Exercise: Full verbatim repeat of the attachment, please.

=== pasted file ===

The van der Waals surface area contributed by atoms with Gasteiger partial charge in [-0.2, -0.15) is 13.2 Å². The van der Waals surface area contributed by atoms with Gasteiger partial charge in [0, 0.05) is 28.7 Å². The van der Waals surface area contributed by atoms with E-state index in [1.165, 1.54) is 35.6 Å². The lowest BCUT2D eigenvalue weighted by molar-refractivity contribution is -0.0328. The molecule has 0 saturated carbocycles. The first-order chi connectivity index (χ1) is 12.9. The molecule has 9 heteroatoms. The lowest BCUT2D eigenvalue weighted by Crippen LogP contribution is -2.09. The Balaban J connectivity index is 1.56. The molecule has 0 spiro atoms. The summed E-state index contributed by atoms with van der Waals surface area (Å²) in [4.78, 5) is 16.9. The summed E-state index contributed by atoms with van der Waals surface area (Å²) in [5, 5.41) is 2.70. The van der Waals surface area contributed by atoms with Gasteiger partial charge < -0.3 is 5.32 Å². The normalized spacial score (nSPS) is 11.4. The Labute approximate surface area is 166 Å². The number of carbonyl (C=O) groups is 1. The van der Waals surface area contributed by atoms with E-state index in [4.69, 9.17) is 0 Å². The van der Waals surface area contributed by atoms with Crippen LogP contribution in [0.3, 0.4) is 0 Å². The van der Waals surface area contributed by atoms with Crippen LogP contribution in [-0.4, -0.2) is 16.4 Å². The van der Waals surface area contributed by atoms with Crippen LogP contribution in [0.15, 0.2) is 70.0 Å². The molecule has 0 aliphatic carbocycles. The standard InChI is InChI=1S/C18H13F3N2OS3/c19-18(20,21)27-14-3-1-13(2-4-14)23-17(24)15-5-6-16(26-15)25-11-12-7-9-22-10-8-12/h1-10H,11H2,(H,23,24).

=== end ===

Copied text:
The van der Waals surface area contributed by atoms with Gasteiger partial charge in [-0.2, -0.15) is 13.2 Å². The van der Waals surface area contributed by atoms with Gasteiger partial charge in [0, 0.05) is 28.7 Å². The van der Waals surface area contributed by atoms with E-state index in [1.165, 1.54) is 35.6 Å². The lowest BCUT2D eigenvalue weighted by molar-refractivity contribution is -0.0328. The molecule has 0 saturated carbocycles. The first-order chi connectivity index (χ1) is 12.9. The molecule has 9 heteroatoms. The lowest BCUT2D eigenvalue weighted by Crippen LogP contribution is -2.09. The Balaban J connectivity index is 1.56. The molecule has 0 spiro atoms. The summed E-state index contributed by atoms with van der Waals surface area (Å²) in [4.78, 5) is 16.9. The summed E-state index contributed by atoms with van der Waals surface area (Å²) in [5, 5.41) is 2.70. The van der Waals surface area contributed by atoms with Gasteiger partial charge < -0.3 is 5.32 Å². The normalized spacial score (nSPS) is 11.4. The Labute approximate surface area is 166 Å². The number of carbonyl (C=O) groups is 1. The van der Waals surface area contributed by atoms with E-state index in [4.69, 9.17) is 0 Å². The van der Waals surface area contributed by atoms with Crippen LogP contribution in [0.3, 0.4) is 0 Å². The van der Waals surface area contributed by atoms with Crippen LogP contribution in [-0.4, -0.2) is 16.4 Å². The van der Waals surface area contributed by atoms with Crippen LogP contribution in [0.15, 0.2) is 70.0 Å². The molecule has 0 aliphatic carbocycles. The standard InChI is InChI=1S/C18H13F3N2OS3/c19-18(20,21)27-14-3-1-13(2-4-14)23-17(24)15-5-6-16(26-15)25-11-12-7-9-22-10-8-12/h1-10H,11H2,(H,23,24).